Statement from the Publication: 

The Vietnamese joins Reporters Without Borders and our other international allies in demanding for the expedient release of Pham Doan Trang. The trumped-up charges against her are clearly false and the only thing she is guilty of is providing Vietnamese citizens with accurate and independent information free from the manipulation and misdirection of the Vietnamese government and its selfish misguided agenda.

The fight for freedom, democracy, and a better tomorrow for Vietnam continues and we at The Vietnamese will do our part to see this through till the end. 

To show your support for this cause, kindly consider signing this petition for the swift release of our co-founder, colleague, and friend. 

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Vietnam Briefing

Vietnam Briefing: Meet The New State Leadership

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Pham Minh Chinh and Nguyen Xuan Phuc. Photo Courtesy: Nhu Y/plo.vn

We release the Vietnam Briefing every Monday morning.


The rumors were right. Meet the new state leadership

We reported correctly in our first briefing on February 8 that there were rumors that current Prime Minister Nguyen Xuan Phuc, Pham Minh Chinh, the head of the Party Central Committee’s Organization Commission and Vuong Dinh Hue, the secretary of the Hanoi Party Committee, would be named president, prime minister, and chairperson of the National Assembly, respectively.

What is happening in the last session of the National Assembly is proving the rumors are right.

Vuong Dinh Hue took over the chairperson position of the National Assembly on March 31 after his predecessor, Nguyen Thi Kim Ngan, was released from duty the previous day by the legislative chamber’s resolution. The Communist Party quickly appointed the then-minister of finance, Dinh Tien Dung, to replace Hue as the party chief of Hanoi on April 3.

The National Assembly also relieved Nguyen Xuan Phuc from the prime minister post and Nguyen Phu Trong from the president post on April 3, paving the way for elections of Nguyen Xuan Phuc to be president and Pham Minh Chinh to be prime minister this week. Phuc was already nominated to the post on April 2.

When this entire process ends tentatively by the end of April 5, the political tradition of having a “gang of four” sharing four top seats of the party and the state will be restored.


Another journalist is arrested

Nguyen Hoai Nam, a former investigative journalist working for the mainstream media, was arrested on April 2 in Ho Chi Minh City. He is currently under pre-trial detention and is charged with “abusing democratic freedoms to infringe upon the interests of the State, lawful rights and interests of organizations and/or citizens.”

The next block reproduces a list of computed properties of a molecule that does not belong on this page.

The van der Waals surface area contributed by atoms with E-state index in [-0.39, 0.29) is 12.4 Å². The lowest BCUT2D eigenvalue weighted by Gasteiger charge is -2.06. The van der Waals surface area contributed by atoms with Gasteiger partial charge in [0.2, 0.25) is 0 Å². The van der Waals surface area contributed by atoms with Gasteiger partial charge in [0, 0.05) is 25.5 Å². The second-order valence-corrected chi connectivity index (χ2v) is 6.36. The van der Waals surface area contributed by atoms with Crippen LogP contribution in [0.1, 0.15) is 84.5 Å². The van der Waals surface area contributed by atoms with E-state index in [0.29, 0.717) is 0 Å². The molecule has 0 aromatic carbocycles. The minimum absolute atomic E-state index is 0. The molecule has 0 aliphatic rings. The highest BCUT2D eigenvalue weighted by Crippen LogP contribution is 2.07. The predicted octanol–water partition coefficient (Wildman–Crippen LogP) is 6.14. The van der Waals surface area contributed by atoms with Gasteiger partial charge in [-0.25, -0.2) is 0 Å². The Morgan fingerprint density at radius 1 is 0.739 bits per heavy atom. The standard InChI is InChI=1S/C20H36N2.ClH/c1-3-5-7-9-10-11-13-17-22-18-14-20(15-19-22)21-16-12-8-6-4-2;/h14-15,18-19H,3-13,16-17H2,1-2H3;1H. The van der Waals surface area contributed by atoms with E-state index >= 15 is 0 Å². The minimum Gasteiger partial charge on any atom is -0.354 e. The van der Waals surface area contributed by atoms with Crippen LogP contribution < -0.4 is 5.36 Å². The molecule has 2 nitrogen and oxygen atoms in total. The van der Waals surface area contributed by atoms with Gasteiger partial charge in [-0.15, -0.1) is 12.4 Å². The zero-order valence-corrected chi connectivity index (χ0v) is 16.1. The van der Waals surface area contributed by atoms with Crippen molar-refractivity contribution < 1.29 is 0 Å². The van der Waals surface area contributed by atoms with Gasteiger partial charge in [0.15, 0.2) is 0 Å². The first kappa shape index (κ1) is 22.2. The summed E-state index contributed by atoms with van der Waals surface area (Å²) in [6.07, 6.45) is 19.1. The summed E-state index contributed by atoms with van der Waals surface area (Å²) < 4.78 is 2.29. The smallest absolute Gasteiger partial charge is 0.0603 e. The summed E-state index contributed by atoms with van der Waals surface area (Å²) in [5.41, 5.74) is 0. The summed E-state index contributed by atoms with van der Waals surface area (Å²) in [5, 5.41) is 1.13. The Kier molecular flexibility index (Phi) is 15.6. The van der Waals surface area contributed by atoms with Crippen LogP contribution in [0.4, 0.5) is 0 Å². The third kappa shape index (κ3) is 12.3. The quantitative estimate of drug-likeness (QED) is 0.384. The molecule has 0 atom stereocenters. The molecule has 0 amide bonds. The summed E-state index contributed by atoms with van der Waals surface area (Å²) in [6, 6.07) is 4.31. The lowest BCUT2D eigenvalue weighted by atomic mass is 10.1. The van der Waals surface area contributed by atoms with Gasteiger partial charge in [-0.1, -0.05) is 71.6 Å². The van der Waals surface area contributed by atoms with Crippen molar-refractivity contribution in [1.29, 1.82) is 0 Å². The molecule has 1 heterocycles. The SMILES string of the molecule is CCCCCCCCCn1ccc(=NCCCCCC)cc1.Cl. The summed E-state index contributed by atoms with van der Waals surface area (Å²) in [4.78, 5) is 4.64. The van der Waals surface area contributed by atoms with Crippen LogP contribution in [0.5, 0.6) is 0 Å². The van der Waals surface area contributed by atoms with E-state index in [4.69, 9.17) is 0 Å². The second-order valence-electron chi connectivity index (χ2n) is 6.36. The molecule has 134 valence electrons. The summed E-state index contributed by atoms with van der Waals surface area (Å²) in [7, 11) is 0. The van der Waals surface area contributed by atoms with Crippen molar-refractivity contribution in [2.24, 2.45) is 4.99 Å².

Who is Nam? VnExpress says he was a former reporter at Thanh Nien (Youth), Phap Luat TPHCM (HCMC Law), Vietnam Television and Phap Luat Viet Nam (Vietnam Law). The news agency added that Nam had posted on his Facebook account several articles challenging police investigations into violations at Vietnam Inland Waterways Administration, which it said had  resulted in the arrest of its former deputy head Tran Duc Hai in 2019.

According to VnExpress: “The reporter implicated 15 people who had allegedly committed violations regarding the case, 12 more than determined by police. He went on to accuse the investigators of ‘letting the criminals off the hook.’”

The nature of the charge: 

  • The charge is based on Article 331 of the 2015 Penal Code, previously known as Article 258 of the 1999 Penal Code.
  • The criminal provision is widely condemned by both domestic and international human rights groups as vague and as used by the government to silence critics.
  • Activists ran a campaign called the “258 Campaign” to advocate for the abolition of the provision.

Four citizens convicted of spreading anti-state propaganda

Publicly saying bad things about the Communist Party might well result in being imprisoned for years in Vietnam. That’s what happened to four citizens in Khanh Hoa Province on March 30.

Nguyen Thi Cam Thuy, 45, was sentenced to  nine years in prison, Ngo Thi Ha Phuong, 25, to seven years and Le Viet Hoa, 59, to five years, VnExpress reported.

Another person, Vu Tien Chi, was sentenced to 10 years in prison in Lam Dong Province.

Just like Article 331 and Article 258, this criminal provision has received a high degree of criticism from human rights groups inside and outside of Vietnam.


Read more about Vietnam:

The US Department of State’s human rights report on Vietnam

“The Socialist Republic of Vietnam is an authoritarian state ruled by a single party, the Communist Party of Vietnam, and led by General Secretary and President Nguyen Phu Trong, Prime Minister Nguyen Xuan Phuc, and Chairwoman of the National Assembly Nguyen Thi Kim Ngan. The most recent National Assembly elections, held in 2016, were neither free nor fair; there was limited competition among Communist Party-vetted candidates.”

Drinking coffee in the US? Worry about forests in Vietnam, study says

Mongabay | April 2, 2021

“The U.S.’s thirst for coffee drives forest loss in central Vietnam, while Germany’s craving for cocoa is doing the same in West Africa, a landmark study that tracks the drivers of deforestation across borders found.”

Vietnam Should be More Proactive in Global Governance

The Diplomat | March 30, 2021

“After its COVID-19 successes, Vietnam is well positioned to play a more energetic role on the global stage.”

The Vietnamese Recovery Is Made in America

Wall Street Journal | March 30, 2021

“Vietnam’s economy is growing again, on the back of a strong rise in exports. The Southeast Asian nation looks to be one of the most clear-cut international beneficiaries of the U.S. stimulus package.”